Grand Hotel (1932) - Rotten Tomatoes

Grand Hotel (1932)



Critic Consensus: Perhaps less a true film than a series of star-studded vignettes, Grand Hotel still remains an entertaining look back at a bygone Hollywood era.

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Based on Vicki Baum's novel and produced by Irving Thalberg, this film is about the lavish Grand Hotel in Berlin, a place where "nothing ever happens." That statement proves to be false, however, as the story follows an intertwining cast of characters over the course of one tumultuous day. Greta Garbo is Grusinskaya, a ballerina whose jewels are coveted by Baron von Geigern (John Barrymore), a thief who fancies Flaemmchen (Joan Crawford), a stenographer and the mistress of Preysing (Wallace Beery), businessman boss of Kringelein (Lionel Barrymore), a terminally ill bookkeeper who is under the care of alcoholic physician Dr. Otternschlag (Lewis Stone). Grand Hotel won Best Picture at the 1932 Academy Awards. ~ Matthew Tobey, Rovi

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Greta Garbo
as Grusinskaya
John Barrymore
as Baron von Gaigern
Joan Crawford
as Flaemmchen
Wallace Beery
as Preysing
Lewis Stone
as Dr. Otternschlag
Robert McWade
as Meierheim
Purnell Pratt
as Zinnowitz
Lionel Barrymore
as Otto Kringelein
Morgan Wallace
as Chauffeur
Tully Marshall
as Gerstenkorn
Murray Kinnell
as Schweimann
Edwin Maxwell
as Dr. Waitz
Mary Carlisle
as Honeymooner
John Davidson
as Hotel Manager
Sam McDaniel
as Bartender
Lee Phelps
as Extra in Lobby
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Critic Reviews for Grand Hotel

All Critics (35) | Top Critics (7)

Each and every performer in the screened "Grand Hotel" does a remarkable piece of work. To us, Garbo is the supreme of magnificence.

February 17, 2015 | Full Review…
New York Daily News
Top Critic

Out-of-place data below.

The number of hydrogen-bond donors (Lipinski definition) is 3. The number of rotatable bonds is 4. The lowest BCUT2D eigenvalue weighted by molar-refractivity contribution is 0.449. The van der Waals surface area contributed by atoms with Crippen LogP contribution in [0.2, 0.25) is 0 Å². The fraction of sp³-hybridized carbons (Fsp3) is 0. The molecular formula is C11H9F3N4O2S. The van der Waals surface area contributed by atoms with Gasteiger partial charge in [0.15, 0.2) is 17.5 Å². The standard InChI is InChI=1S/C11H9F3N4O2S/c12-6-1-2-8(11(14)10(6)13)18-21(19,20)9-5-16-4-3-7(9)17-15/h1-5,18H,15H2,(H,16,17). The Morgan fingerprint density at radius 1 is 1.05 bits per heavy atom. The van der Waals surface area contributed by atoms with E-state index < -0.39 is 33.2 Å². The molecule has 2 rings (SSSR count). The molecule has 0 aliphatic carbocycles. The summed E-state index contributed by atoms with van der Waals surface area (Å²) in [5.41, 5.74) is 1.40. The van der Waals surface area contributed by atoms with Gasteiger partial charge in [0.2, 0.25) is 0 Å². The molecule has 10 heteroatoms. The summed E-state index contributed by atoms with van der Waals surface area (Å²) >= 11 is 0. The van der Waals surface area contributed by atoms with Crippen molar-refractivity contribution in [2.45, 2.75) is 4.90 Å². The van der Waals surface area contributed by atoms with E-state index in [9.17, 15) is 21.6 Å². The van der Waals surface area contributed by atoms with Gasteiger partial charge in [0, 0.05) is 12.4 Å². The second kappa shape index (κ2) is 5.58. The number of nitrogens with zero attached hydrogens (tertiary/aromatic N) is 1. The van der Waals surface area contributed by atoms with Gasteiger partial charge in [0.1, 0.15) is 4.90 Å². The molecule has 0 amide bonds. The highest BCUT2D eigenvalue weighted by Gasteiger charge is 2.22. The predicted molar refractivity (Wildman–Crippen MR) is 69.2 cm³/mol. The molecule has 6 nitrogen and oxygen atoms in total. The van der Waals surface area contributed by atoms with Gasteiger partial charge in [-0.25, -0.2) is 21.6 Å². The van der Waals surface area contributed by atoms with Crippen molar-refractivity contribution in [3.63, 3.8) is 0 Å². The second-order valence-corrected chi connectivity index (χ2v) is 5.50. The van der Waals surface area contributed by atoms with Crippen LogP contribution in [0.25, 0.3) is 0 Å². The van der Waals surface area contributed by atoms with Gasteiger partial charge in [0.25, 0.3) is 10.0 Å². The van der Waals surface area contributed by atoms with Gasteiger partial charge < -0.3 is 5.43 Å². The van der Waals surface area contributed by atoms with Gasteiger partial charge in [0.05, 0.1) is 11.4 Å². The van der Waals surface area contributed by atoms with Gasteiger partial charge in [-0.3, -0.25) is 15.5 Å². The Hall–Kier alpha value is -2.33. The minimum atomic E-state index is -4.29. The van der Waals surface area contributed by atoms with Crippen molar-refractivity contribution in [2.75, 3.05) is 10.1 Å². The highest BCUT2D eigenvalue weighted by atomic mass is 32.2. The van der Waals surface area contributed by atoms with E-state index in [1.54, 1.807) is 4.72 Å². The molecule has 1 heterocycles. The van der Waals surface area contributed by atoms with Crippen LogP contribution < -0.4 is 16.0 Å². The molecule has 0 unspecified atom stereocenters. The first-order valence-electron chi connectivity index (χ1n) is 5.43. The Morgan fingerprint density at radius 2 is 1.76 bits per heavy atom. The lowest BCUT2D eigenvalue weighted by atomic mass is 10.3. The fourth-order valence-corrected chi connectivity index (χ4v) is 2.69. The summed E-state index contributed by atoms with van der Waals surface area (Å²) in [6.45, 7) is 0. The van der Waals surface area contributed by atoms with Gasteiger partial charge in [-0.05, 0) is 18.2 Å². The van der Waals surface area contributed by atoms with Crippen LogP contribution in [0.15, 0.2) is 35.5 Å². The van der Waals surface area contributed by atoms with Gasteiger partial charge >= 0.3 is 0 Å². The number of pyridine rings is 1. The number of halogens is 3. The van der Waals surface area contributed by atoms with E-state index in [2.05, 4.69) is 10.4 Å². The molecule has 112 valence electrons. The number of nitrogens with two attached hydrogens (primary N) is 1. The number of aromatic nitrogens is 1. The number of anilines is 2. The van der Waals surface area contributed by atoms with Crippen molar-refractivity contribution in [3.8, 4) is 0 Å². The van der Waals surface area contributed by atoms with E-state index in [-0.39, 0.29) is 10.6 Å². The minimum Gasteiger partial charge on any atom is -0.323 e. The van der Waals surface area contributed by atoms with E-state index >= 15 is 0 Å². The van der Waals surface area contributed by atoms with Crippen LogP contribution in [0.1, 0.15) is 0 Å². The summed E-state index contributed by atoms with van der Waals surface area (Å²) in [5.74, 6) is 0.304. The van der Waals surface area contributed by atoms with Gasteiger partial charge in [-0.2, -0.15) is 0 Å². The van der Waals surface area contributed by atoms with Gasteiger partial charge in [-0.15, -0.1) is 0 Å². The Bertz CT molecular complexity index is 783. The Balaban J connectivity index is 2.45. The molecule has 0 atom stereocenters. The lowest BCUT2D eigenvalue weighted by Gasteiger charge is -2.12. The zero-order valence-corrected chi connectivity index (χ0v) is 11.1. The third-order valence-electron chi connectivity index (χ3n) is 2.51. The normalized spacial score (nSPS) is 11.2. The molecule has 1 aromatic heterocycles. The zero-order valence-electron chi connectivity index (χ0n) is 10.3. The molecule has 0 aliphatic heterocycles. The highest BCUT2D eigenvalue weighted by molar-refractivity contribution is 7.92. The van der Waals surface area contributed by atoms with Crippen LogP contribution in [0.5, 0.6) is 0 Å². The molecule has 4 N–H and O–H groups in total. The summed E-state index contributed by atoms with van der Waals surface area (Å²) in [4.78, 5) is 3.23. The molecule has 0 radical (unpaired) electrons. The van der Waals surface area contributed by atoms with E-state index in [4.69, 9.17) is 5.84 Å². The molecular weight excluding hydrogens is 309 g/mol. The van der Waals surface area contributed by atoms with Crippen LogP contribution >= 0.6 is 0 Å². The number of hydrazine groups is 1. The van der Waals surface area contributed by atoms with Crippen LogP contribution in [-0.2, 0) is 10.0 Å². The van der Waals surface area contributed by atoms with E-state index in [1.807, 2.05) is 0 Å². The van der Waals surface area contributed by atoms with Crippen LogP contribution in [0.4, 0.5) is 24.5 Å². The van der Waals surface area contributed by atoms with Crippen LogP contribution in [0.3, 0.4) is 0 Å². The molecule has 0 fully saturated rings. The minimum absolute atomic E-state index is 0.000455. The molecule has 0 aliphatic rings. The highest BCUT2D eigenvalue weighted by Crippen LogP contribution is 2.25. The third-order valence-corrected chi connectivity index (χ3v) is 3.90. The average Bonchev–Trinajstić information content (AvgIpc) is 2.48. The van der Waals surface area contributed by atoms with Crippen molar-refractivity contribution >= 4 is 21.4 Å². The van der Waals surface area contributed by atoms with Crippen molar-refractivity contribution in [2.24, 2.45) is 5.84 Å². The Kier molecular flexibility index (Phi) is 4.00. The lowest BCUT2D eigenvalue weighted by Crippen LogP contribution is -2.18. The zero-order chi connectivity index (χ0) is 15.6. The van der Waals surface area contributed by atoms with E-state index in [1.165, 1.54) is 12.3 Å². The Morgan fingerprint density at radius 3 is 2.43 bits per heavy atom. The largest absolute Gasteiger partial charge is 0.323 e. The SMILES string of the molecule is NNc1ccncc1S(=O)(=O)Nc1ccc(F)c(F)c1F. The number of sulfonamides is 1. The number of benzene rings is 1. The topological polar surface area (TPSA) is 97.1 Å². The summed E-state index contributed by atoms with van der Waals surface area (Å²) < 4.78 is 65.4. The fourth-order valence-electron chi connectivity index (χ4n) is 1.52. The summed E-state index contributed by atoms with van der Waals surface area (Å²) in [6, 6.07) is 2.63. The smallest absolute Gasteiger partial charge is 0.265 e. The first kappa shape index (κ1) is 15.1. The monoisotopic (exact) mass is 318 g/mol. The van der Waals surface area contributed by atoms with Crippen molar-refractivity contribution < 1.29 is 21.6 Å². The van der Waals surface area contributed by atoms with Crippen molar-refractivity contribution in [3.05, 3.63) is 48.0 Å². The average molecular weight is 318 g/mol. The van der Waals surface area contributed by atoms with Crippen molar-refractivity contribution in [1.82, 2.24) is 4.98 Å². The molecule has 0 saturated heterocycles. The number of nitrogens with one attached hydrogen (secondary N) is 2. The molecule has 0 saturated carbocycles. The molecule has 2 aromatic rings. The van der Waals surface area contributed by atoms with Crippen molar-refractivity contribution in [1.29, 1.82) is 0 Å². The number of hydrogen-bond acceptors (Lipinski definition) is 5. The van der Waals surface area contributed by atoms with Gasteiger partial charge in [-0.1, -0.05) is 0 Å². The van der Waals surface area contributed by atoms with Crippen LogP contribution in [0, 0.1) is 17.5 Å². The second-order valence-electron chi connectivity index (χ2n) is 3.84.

As it is, the hotel is well filled.

February 17, 2009 | Full Review…
TIME Magazine
Top Critic

A commercial picture of high box office potential, first by assembling the most impressive aggregation so far of strictly Bradstreet screen names, and then by filming the play practically unaltered in form.

January 29, 2008 | Full Review…
Top Critic

Less effective as a movie than as a dazzling parade of star iconography.

December 12, 2006 | Full Review…
Chicago Reader
Top Critic

The Nashville of its day, Grand Hotel's reputation has outgrown its actual quality

June 24, 2006 | Full Review…
Time Out
Top Critic

It is a production thoroughly worthy of all the talk it has created and the several motion-picture luminaries deserve to feel very proud of their performances, particularly Greta Garbo and Lionel Barrymore.

May 20, 2003 | Full Review…
New York Times
Top Critic

Audience Reviews for Grand Hotel


There's drama afoot in the exclusive halls of the Grand Hotel as the rich and famous cavort to their wont and pleasure. Filmed pre-code, some of yhe drama boldly crosses over into salacious territory: witness as Joan Crawford fields the age old query as to whether she like to "take dictation", and see Greta Garbo dance around in an all but sheer nightgown, heavens! There's very little subtlety here, old style written as if 3rd grade grammar school printing, but, per Thalberg undoubtedly, still a quality presentation. A must for history buffs.

Kevin M. Williams
Kevin M. Williams

Super Reviewer


The kind of wholesome production made in those days but with a fabulous constellation of stars to make it an unforgettable Hollywood classic - especially Joan Crawford and Lionel Barrymore, who are so great that they even manage to outshine the rest of the cast.

Carlos Magalhães
Carlos Magalhães

Super Reviewer


Various guests, including an aging dancer, a dying accountant, a business magnate, a beautiful stenographer, and a thief, stay at a posh German hotel. It takes a long time - perhaps twenty minutes - for this film to get started, and during that exposition I thought that director Edmund Goulding would attempt to pass off the hotel as the main character. However, once the film realizes that John Barrymore and Greta Garbo are in it, it picks up steam on the strength of the performances by these two exceptional talents. The rest of the characters and the setting find their place, and the film gives off an amiable charm. Later it turns sad, but not oppressively so. Like Nashville and other Robert Altman oeuvre, the film portrays little dramas that might amount only to a recognition of the variance of life and the mercurial nature of fate, but the later director (Altman) developed these themes more clearly and effectively. Overall, once the film is on its way, it can be charming, but it's too long a wait.

Jim Hunter
Jim Hunter

Super Reviewer

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